To Dmitri and Marina: Thanks to you guys for pointing some beautiful places in Banff.
On my trip to Alberta I met my friends Dmitri and Marina who live in Calgary. First, we met in Banff where they were celebrating 25th Anniversary of their marriage. They suggested to me a few places to see in and around Banff.
On of those places was Johnson Canyon. It sounded interesting and I went there. It is a small canyon with a stream running at the bottom. The trail is well-setup and quite active with hikers. There is a guard rail that keeps hikers of falling into canyon. For me it was an obstruction. I did not want to look at the bottom of the canyon from a distance. I’d rather be down in the canyon, close by water, to be participant not observer, to be in the scene and be part of it.
My only photo from the first trip was a photo of frozen lower waterfall:
A few days later I visited my friends at their lovely home. Sure enough we shared some photos. It turned out they went to Johnson Canyon too the next day after me. It looked to me like they were photographing close to water, just like I wanted too. I asked how they got their and they told me that there was one spot where one could climb over guard rail and get down to the bottom of the canyon.
The next day I went to Johnson Canyon again. That time I was closely watching over the guard rail for footprints in the snow and I found the spot my friends had talked about. The walk down was very steep but manageable. At the bottom I found a throve of photo opportunities. There was a small cave covered with icicles, there was clear snow not covered in footprints, , there was a stream in the snow.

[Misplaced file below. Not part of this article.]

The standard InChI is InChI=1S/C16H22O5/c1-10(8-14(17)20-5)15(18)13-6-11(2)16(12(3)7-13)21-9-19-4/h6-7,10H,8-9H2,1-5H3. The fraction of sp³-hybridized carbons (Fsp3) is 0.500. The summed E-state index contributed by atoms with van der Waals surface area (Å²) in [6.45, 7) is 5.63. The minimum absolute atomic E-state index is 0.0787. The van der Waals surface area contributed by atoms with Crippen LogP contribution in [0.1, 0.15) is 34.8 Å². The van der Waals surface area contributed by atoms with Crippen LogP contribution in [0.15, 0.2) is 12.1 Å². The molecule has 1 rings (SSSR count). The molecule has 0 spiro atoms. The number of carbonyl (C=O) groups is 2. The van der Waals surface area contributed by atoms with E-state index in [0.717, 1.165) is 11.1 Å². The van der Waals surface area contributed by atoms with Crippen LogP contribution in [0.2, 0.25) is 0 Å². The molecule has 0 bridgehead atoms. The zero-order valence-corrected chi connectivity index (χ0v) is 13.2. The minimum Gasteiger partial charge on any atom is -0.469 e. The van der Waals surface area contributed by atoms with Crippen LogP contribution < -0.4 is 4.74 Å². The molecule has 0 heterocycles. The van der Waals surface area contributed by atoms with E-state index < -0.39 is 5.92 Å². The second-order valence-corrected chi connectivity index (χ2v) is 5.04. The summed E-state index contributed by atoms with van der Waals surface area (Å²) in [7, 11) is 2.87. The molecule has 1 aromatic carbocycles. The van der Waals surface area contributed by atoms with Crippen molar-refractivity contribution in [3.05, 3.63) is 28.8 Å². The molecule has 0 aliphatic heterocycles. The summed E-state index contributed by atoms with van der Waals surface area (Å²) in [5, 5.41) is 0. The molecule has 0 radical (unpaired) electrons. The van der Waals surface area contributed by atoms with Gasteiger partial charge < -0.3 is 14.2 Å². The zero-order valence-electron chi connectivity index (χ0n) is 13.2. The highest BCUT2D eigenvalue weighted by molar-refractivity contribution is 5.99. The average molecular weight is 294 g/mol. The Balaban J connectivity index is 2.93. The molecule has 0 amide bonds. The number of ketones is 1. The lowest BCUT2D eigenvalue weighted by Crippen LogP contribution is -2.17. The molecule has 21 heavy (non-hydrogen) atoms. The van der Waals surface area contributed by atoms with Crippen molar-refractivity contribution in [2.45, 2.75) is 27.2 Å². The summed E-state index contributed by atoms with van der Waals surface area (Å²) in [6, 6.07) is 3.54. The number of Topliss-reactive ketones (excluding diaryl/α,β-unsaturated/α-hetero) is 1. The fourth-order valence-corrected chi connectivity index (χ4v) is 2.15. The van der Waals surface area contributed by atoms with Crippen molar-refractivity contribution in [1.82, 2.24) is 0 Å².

“No man ever steps in the same river twice” – Heraclitus
There is a set of small lakes near Banff called Vermillion Lakes. They are easier to access and a nice spot for sunrise photography. I visited them several times: on my way to Abraham Lake and on the way back. They are mostly frozen during winter that is if the winter is actually cold but there are a few of hot springs coming into them that never seem to freeze up.
I found myself a nice cozy place there which I kept coming back to photograph over and over. Initially, I wanted to repeat the photo I took the first time, just with a slightly different composition. When I came the second time though I discovered that the weather changed the look completely. After that the change itself was more interesting to me. So, I kept coming to the same place to see how it looks like at sunrise or sunset, how it looks in warmer weather and in colder weather.
Here are a few photos that I like the most out of my study of the same place.
Sunrise after snowfall:
Twilight before sunrise with warm weather:
Sunset with clear sky when the temperature dropped below 0C again. I’ve waited for this one until gradient of color reaches its peak. (BTW, I love watching Earth’s shadow moving across the sky.)
One of the reasons I travel a lot by car rather than plane is to see places around on the road to the destination. Unfortunately, in most cases once I’m behind the wheel I get a tunnel effect when I see nothing but the road with its final destination ahead. For some reason getting to the destination as fast as possible becomes the only goal.
On the trip to Alberta I actively fought an urge to drive from point A directly to point B. Instead I was taking some backroads, sometimes unpaved, moving slowly looking at things around. It was taking me much longer but it was a more satisfying study of Alberta outside its famous national parks and big cities. Here is a small selection of photographs of rural Alberta.
The main destination of my recent trip to Alberta, Canada was Abraham Lake. The reason Abraham Lake is so attractive to photographer in winter is because of unique phenomenon of frozen bubbles. While the lake freezes up in winter plants at the bottom of the lake produce methane gasses that come up to the ice and stay there frozen in ice while ice keeps growing downward. This creates fantastic surreal tri-dimensional structures in the ice sheet that covers the lake. There is also a persistent strong wind running thru the valley where the lake is located keeping ice clean of any snow. And the last but not least feature of this lake is winter is that it is artificial lake as the water is slowly drained from the lake in winter the ice cracks under its own weight.